The leader of Tunisia’s main Islamist Ennahda party says agreement is imminent on a new national unity government that would include politicians as well as technocrats.
Rachid Ghannouchi expected Prime Minister Hamadi Jebali to form a coalition this week, including politicians as well as technocrats, to help resolve the political crisis precipitated by the assassination of secular opposition politician Chokri Belaid.
“A project for a political government will be presented today to the prime minister to form a team of politicians and technocrats,” Ghannouchi told Reuters.
“I expect that agreement will be reached and that Jebali will remain the prime minister of a coalition government,” he said:
Ghannouchi said “counter-revolutionaries” were still entrenched in the media, bureaucracy and elsewhere, but rejected the idea that Tunisia’s revolution was under threat.
“It goes through stages, just as a plane goes through turbulence, but it completes its journey, insh’allah.”
Ghannouchi’s comments appear to contradict comments by his own son-in-law who suggested that the Islamist party was prepared to leave office.
“Ennahda could quit power if Jebali maintains his proposal. Everything is possible. It is not inevitable for Ennahda to stay in the government,” said Foreign Minister Rafik Abdessalem.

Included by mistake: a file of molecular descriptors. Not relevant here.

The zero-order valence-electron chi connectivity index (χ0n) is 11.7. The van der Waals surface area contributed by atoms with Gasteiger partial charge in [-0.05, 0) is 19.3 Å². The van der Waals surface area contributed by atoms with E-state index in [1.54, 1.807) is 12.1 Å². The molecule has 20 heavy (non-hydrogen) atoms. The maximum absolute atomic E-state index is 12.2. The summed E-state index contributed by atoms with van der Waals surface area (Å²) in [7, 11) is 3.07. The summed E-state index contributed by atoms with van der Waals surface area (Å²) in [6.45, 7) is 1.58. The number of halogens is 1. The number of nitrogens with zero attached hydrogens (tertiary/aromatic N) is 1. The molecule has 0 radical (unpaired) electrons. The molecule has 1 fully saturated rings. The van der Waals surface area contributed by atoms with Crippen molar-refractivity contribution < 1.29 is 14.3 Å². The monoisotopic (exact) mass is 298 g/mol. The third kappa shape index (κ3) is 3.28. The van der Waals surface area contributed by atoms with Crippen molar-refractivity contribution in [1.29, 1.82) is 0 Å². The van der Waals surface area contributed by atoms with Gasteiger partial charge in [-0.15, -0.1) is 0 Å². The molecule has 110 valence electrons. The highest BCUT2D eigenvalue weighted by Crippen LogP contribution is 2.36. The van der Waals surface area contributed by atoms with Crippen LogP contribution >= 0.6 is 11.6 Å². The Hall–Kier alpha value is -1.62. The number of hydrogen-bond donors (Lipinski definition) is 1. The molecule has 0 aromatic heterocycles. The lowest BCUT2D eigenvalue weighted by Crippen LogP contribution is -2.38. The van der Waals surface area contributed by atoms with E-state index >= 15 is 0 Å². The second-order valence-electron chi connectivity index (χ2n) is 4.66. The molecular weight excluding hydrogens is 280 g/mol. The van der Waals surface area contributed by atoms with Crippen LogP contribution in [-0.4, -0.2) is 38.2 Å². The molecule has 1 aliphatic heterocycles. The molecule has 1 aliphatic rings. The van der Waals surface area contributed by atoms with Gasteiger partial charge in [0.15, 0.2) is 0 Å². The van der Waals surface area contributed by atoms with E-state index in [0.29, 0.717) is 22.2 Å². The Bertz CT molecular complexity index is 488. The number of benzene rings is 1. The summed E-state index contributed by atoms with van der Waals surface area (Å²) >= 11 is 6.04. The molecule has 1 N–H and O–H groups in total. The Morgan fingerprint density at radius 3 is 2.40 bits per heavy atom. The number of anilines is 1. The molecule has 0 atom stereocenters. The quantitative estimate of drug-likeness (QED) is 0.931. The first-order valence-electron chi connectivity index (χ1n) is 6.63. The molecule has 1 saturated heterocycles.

“Dialogue continues. The doors are not closed,” he told the pan-Arab news channel Al-Arabiya.
The turmoil current turmoil prompted one observer to ask “why have neither the Europeans or Americans done anything much to help nurture stability in the place where all this started – Tunisia. Is it really easier to dispatch troops than to provide economic aid and to open rich western markets to nascent Arab democracies?”
He observes that Nahda mobilized its “Ligue de la Protection de la Revolution – in other words its militia” for the first time on April 9 last year to attack a labor union demonstration celebrating the anniversary of the 1938 general strike against French colonial rule.
It was only when the US embassy in Tunis was attacked in September that observers “woke up to the real nature of many supporters of Nahda and to the fact that the party’s leader, Rachid Ghannouchi, who is the true puppet master of Tunisian politics, was no “moderate,” Ghilès argues:
It is not too late for the EU and the US to issue a very blunt warning to Mr Ghannouchi to stop using violence. It is not too late for the EU and the US to press their allies Qatar and Saudi Arabia to stop sending preachers of Wahabism to a country that is moderate.